Phlebotomist Job Requirements
Have you ever considered becoming a phlebotomist? If the sight of blood doesn't gross you out, this may be a good career path to consider!
As long as you possess good people skills, patience, and have steady hands, you can do well in this field. If you want to know more about phlebotomy or about how to become a phlebotomist, read on and take it all in.
What is Phlebotomy?
The textbook definition of phlebotomy is the practice of drawing blood from the circulatory system by way of puncturing a vein in order to obtain samples for testing and analysis. The term “phlebotomy” comes from greek words: “phleb” means to “pertaining to a vessel” and “otomy” means “to make an incision.” Sounds interesting, right?
How to Take Blood
What Does a Phlebotomist Do?
When you go to a hospital, more often than not, the person who takes your blood is a phlebotomist and this is what they do all day or all night long.
Though taking blood specimens is the largest part of their job, it is not all that they have to do.
Phlebotomists also have to:
Verify patient information prior to sticking them
Keep good records of the blood drawn (time, date, etc)
Maintain daily records of how many draws were performed
Test patient glucose levels
Remain in compliance with legal regulations and procedures
Act as a liaison between the lab and physician if questions arise in regards to unusual test orders
Training Requirements for Phlebotomists
When curious about how to become a phlebotomist, it is important that you learn about the training requirements. In order to obtain the certification through a qualified program, you must generally meet the following requirements:
40 classroom instruction hours
100 clinical training hours
100 successful blood draws, unaided
Check with your state licensing board to find out your state’s specific requirements as it may differ from state-to-state.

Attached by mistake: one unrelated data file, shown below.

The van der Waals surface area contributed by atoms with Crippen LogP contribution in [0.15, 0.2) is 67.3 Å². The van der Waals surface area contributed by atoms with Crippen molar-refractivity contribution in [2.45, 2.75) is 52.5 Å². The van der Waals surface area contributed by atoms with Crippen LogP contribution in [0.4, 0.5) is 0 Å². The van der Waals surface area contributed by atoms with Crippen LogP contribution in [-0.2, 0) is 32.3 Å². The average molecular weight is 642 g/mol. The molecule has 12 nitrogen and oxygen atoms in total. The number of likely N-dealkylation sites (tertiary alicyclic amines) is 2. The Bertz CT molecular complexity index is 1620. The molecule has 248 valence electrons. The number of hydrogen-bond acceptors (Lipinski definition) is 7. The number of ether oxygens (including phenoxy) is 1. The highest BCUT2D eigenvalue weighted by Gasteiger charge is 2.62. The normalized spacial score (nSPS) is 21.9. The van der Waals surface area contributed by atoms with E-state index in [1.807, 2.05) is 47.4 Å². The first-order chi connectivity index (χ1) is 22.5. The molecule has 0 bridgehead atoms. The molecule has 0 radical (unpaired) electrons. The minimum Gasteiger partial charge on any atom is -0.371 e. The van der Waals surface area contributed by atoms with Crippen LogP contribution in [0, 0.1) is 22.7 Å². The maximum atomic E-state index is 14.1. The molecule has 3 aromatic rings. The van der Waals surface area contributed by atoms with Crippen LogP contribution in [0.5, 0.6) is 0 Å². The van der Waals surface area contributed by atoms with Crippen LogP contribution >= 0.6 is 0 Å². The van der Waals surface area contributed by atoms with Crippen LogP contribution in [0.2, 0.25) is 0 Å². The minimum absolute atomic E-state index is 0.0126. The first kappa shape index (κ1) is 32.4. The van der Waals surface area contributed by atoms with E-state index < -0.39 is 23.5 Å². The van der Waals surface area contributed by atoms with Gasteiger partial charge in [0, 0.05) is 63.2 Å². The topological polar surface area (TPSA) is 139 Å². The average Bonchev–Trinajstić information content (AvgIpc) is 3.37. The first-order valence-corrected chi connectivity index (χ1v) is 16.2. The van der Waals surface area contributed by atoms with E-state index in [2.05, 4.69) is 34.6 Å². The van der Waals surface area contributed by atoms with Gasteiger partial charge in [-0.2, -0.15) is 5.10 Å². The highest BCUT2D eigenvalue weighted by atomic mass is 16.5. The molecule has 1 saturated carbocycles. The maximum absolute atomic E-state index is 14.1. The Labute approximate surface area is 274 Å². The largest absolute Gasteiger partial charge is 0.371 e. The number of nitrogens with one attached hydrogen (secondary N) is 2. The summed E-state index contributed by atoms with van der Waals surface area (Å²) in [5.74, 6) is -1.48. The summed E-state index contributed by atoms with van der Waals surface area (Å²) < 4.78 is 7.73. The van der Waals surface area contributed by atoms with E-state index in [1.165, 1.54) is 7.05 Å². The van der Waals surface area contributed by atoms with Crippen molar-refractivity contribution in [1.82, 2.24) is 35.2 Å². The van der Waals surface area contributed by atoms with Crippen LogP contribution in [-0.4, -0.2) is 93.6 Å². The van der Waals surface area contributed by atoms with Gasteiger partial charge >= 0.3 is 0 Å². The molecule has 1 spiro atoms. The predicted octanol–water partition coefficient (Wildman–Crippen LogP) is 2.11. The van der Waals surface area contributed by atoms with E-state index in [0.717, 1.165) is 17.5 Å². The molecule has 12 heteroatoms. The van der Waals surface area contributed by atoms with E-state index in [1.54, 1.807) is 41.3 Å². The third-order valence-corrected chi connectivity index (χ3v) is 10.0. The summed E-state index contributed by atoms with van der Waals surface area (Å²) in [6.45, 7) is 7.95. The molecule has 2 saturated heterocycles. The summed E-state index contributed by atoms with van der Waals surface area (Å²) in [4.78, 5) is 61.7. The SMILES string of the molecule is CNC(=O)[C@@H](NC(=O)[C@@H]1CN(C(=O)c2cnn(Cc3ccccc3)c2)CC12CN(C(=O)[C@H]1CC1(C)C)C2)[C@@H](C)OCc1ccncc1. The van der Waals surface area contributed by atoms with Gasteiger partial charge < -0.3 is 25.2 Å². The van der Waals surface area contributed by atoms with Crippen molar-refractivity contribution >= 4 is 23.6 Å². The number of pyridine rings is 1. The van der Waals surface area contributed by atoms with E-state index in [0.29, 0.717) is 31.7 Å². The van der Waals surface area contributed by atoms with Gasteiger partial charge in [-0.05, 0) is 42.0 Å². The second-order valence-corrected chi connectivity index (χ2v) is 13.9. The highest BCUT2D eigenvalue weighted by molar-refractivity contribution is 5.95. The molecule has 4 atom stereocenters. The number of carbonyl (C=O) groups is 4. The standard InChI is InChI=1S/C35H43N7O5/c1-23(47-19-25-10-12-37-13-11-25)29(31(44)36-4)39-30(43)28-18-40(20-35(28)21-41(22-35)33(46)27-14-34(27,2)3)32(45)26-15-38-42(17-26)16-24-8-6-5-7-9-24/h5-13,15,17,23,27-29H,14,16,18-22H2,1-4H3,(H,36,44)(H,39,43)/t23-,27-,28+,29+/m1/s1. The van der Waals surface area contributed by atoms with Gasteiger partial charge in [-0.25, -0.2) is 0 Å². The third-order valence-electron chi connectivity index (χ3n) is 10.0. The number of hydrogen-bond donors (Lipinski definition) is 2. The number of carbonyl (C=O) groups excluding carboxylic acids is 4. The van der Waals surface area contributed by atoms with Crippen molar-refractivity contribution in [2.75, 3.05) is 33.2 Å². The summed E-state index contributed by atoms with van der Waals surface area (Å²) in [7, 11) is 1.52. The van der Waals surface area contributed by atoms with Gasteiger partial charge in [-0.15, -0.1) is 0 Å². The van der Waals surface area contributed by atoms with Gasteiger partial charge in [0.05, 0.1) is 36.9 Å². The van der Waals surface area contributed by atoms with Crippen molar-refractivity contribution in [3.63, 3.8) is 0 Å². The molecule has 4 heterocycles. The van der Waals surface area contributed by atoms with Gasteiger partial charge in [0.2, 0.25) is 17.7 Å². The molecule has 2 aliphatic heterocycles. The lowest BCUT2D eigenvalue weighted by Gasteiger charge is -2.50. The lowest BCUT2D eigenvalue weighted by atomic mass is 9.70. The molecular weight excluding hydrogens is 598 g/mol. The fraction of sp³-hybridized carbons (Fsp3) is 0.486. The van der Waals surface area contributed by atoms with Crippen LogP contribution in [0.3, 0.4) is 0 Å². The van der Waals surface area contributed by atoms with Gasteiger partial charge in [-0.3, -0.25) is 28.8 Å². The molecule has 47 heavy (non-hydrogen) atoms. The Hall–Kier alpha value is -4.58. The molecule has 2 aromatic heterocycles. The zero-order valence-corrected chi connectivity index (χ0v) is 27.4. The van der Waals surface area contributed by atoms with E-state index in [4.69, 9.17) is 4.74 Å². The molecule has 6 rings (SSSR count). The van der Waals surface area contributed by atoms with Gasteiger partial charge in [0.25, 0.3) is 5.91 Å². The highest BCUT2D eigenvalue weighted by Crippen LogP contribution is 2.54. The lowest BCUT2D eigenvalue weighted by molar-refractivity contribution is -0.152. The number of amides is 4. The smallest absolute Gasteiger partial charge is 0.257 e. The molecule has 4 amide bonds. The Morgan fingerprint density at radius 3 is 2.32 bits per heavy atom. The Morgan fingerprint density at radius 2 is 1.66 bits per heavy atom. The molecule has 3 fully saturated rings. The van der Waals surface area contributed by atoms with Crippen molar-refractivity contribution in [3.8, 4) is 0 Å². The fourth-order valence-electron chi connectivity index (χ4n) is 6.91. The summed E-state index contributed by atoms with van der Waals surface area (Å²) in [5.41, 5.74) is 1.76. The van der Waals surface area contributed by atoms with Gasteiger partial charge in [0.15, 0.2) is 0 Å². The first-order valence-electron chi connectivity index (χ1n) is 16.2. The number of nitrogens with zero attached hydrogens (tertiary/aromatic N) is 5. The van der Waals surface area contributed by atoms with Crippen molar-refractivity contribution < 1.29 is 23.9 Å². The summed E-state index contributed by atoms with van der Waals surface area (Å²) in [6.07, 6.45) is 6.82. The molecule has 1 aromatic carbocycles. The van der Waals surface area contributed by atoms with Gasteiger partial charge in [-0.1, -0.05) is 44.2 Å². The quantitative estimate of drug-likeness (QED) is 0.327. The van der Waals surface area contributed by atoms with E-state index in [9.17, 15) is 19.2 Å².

Also, check with your local community colleges and American Red Cross chapters for course availability. There are plenty of places that offer programs in phlebotomy and the course generally lasts one to two semesters and is rather inexpensive in comparison to other programs.
Careers in Phlebotomy
When you think of a phlebotomist, you may automatically think of a hospital or emergency room. Sure, you could sink a job in a hospital environment, but you may also want to consider smaller clinics, doctors offices, blood donation services, and specimen testing laboratories.
There are many places that have a demand for phlebotomists. Checking the classifieds in your local newspaper is normally a great starting point once you are ready to get out into the workforce.
The average pay for a phlebotomist is decent, ranging from approximately $28,000 to $40,000.
You may make more or less depending on where you work, the shift you work, if you have any extra duties assigned to you and so on. The pay is definitely worth the small price paid to get the certification.
When checking into certification programs, call around to a few different places and compare prices, check if books are included in the prices, and if they aren’t, find out the additional cost of the books.
If you feel you cannot afford to pay for the program out of pocket, ask about financial assistance that may be available to you. You may be able to obtain grants or be able to make payments throughout the semester, depending on the school or program.
Could You be a Phlebotomist?
Become a Phlebotomist
This career path is not for the squeamish, so if you were the one who was always terrified at the sight of blood or needles, you may want to look in a different direction, or rather the complete opposite direction.
Otherwise, the starting point of how to become a phlebotomist would be to poke around different schools, find out the start dates of their programs and go on from there.
More Information on Becoming a Phlebotomist
- Phlebotomist | explorehealthcareers.org
Phlebotomists collect blood for donation or so the blood can be analyzed in a clinical laboratory. Blood tests are used to diagnose illness, evaluate the effectiveness of medications, and determine whether a patient is receiving proper nutrition.
- American Society of Phlebotomy Technicians
The home page for the American Society of Phlebotomy Technicians